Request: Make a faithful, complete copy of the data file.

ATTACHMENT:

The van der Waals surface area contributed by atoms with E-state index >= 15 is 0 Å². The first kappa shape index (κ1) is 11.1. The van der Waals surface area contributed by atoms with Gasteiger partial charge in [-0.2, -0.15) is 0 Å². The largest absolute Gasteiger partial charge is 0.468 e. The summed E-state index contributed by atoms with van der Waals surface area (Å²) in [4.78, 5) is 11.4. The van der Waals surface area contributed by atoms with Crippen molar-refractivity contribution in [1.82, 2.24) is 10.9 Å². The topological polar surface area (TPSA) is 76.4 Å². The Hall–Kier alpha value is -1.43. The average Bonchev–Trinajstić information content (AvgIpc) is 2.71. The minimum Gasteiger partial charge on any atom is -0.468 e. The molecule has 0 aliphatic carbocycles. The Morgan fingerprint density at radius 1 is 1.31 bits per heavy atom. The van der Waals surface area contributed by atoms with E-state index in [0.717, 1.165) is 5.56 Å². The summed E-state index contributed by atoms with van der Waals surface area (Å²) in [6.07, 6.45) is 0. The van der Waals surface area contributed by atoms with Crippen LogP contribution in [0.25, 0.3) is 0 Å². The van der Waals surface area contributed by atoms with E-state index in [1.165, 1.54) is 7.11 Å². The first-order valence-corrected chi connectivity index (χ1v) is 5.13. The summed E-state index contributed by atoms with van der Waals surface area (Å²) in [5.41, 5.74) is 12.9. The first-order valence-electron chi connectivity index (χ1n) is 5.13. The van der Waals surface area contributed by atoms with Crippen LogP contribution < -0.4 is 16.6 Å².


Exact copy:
The van der Waals surface area contributed by atoms with E-state index >= 15 is 0 Å². The first kappa shape index (κ1) is 11.1. The van der Waals surface area contributed by atoms with Gasteiger partial charge in [-0.2, -0.15) is 0 Å². The largest absolute Gasteiger partial charge is 0.468 e. The summed E-state index contributed by atoms with van der Waals surface area (Å²) in [4.78, 5) is 11.4. The van der Waals surface area contributed by atoms with Crippen molar-refractivity contribution in [1.82, 2.24) is 10.9 Å². The topological polar surface area (TPSA) is 76.4 Å². The Hall–Kier alpha value is -1.43. The average Bonchev–Trinajstić information content (AvgIpc) is 2.71. The minimum Gasteiger partial charge on any atom is -0.468 e. The molecule has 0 aliphatic carbocycles. The Morgan fingerprint density at radius 1 is 1.31 bits per heavy atom. The van der Waals surface area contributed by atoms with E-state index in [0.717, 1.165) is 5.56 Å². The summed E-state index contributed by atoms with van der Waals surface area (Å²) in [6.07, 6.45) is 0. The van der Waals surface area contributed by atoms with Crippen LogP contribution in [0.25, 0.3) is 0 Å². The van der Waals surface area contributed by atoms with E-state index in [1.165, 1.54) is 7.11 Å². The first-order valence-corrected chi connectivity index (χ1v) is 5.13. The summed E-state index contributed by atoms with van der Waals surface area (Å²) in [5.41, 5.74) is 12.9. The first-order valence-electron chi connectivity index (χ1n) is 5.13. The van der Waals surface area contributed by atoms with Crippen LogP contribution < -0.4 is 16.6 Å².